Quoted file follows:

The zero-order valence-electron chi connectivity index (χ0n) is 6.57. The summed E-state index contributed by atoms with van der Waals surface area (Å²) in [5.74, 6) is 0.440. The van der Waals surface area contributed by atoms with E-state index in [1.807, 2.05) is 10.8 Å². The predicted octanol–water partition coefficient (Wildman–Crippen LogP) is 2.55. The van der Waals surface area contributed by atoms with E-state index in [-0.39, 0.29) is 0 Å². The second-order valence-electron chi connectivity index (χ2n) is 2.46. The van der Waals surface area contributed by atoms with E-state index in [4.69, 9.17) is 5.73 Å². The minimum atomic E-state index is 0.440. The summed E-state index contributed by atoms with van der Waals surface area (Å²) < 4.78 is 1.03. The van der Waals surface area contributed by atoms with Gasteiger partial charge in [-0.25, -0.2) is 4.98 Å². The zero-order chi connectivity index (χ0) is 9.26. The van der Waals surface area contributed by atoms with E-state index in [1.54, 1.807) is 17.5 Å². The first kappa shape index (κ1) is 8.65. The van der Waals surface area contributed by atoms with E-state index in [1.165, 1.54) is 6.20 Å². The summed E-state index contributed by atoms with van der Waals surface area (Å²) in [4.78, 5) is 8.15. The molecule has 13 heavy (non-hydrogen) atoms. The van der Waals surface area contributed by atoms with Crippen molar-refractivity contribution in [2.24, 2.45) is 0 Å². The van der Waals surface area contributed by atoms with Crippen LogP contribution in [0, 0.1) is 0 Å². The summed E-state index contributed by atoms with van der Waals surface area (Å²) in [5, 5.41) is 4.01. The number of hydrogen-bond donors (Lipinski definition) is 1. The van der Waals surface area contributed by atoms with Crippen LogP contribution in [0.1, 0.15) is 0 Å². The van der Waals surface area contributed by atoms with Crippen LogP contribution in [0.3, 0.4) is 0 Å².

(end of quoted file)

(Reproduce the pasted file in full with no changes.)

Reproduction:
The zero-order valence-electron chi connectivity index (χ0n) is 6.57. The summed E-state index contributed by atoms with van der Waals surface area (Å²) in [5.74, 6) is 0.440. The van der Waals surface area contributed by atoms with E-state index in [1.807, 2.05) is 10.8 Å². The predicted octanol–water partition coefficient (Wildman–Crippen LogP) is 2.55. The van der Waals surface area contributed by atoms with E-state index in [-0.39, 0.29) is 0 Å². The second-order valence-electron chi connectivity index (χ2n) is 2.46. The van der Waals surface area contributed by atoms with E-state index in [4.69, 9.17) is 5.73 Å². The minimum atomic E-state index is 0.440. The summed E-state index contributed by atoms with van der Waals surface area (Å²) < 4.78 is 1.03. The van der Waals surface area contributed by atoms with Gasteiger partial charge in [-0.25, -0.2) is 4.98 Å². The zero-order chi connectivity index (χ0) is 9.26. The van der Waals surface area contributed by atoms with E-state index in [1.54, 1.807) is 17.5 Å². The first kappa shape index (κ1) is 8.65. The van der Waals surface area contributed by atoms with E-state index in [1.165, 1.54) is 6.20 Å². The summed E-state index contributed by atoms with van der Waals surface area (Å²) in [4.78, 5) is 8.15. The molecule has 13 heavy (non-hydrogen) atoms. The van der Waals surface area contributed by atoms with Crippen molar-refractivity contribution in [2.24, 2.45) is 0 Å². The van der Waals surface area contributed by atoms with Crippen LogP contribution in [0, 0.1) is 0 Å². The summed E-state index contributed by atoms with van der Waals surface area (Å²) in [5, 5.41) is 4.01. The number of hydrogen-bond donors (Lipinski definition) is 1. The van der Waals surface area contributed by atoms with Crippen LogP contribution in [0.1, 0.15) is 0 Å². The van der Waals surface area contributed by atoms with Crippen LogP contribution in [0.3, 0.4) is 0 Å².